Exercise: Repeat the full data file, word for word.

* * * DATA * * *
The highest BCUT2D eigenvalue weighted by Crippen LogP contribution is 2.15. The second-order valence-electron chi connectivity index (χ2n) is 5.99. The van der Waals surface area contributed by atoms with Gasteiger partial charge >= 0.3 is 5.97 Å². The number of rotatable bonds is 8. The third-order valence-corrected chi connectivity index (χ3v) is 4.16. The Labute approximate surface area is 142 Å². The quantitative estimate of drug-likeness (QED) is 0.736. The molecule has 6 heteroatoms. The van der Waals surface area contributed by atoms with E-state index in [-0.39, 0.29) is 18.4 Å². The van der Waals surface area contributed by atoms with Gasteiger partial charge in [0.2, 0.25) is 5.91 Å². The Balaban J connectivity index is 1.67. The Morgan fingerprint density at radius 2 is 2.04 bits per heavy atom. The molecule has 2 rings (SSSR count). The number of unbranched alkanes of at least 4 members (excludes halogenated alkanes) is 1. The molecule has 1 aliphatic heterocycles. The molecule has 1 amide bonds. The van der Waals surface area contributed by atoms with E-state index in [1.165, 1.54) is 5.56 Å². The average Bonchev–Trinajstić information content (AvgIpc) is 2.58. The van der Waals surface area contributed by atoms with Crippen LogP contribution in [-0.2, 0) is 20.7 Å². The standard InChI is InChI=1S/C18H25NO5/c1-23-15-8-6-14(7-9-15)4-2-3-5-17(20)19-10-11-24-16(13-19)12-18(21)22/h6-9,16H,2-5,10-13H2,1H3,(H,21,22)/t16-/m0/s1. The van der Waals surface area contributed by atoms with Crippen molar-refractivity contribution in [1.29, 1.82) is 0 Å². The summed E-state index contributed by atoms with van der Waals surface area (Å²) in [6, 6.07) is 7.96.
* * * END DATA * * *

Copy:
The highest BCUT2D eigenvalue weighted by Crippen LogP contribution is 2.15. The second-order valence-electron chi connectivity index (χ2n) is 5.99. The van der Waals surface area contributed by atoms with Gasteiger partial charge >= 0.3 is 5.97 Å². The number of rotatable bonds is 8. The third-order valence-corrected chi connectivity index (χ3v) is 4.16. The Labute approximate surface area is 142 Å². The quantitative estimate of drug-likeness (QED) is 0.736. The molecule has 6 heteroatoms. The van der Waals surface area contributed by atoms with E-state index in [-0.39, 0.29) is 18.4 Å². The van der Waals surface area contributed by atoms with Gasteiger partial charge in [0.2, 0.25) is 5.91 Å². The Balaban J connectivity index is 1.67. The Morgan fingerprint density at radius 2 is 2.04 bits per heavy atom. The molecule has 2 rings (SSSR count). The number of unbranched alkanes of at least 4 members (excludes halogenated alkanes) is 1. The molecule has 1 aliphatic heterocycles. The molecule has 1 amide bonds. The van der Waals surface area contributed by atoms with E-state index in [1.165, 1.54) is 5.56 Å². The average Bonchev–Trinajstić information content (AvgIpc) is 2.58. The van der Waals surface area contributed by atoms with Crippen LogP contribution in [-0.2, 0) is 20.7 Å². The standard InChI is InChI=1S/C18H25NO5/c1-23-15-8-6-14(7-9-15)4-2-3-5-17(20)19-10-11-24-16(13-19)12-18(21)22/h6-9,16H,2-5,10-13H2,1H3,(H,21,22)/t16-/m0/s1. The van der Waals surface area contributed by atoms with Crippen molar-refractivity contribution in [1.29, 1.82) is 0 Å². The summed E-state index contributed by atoms with van der Waals surface area (Å²) in [6, 6.07) is 7.96.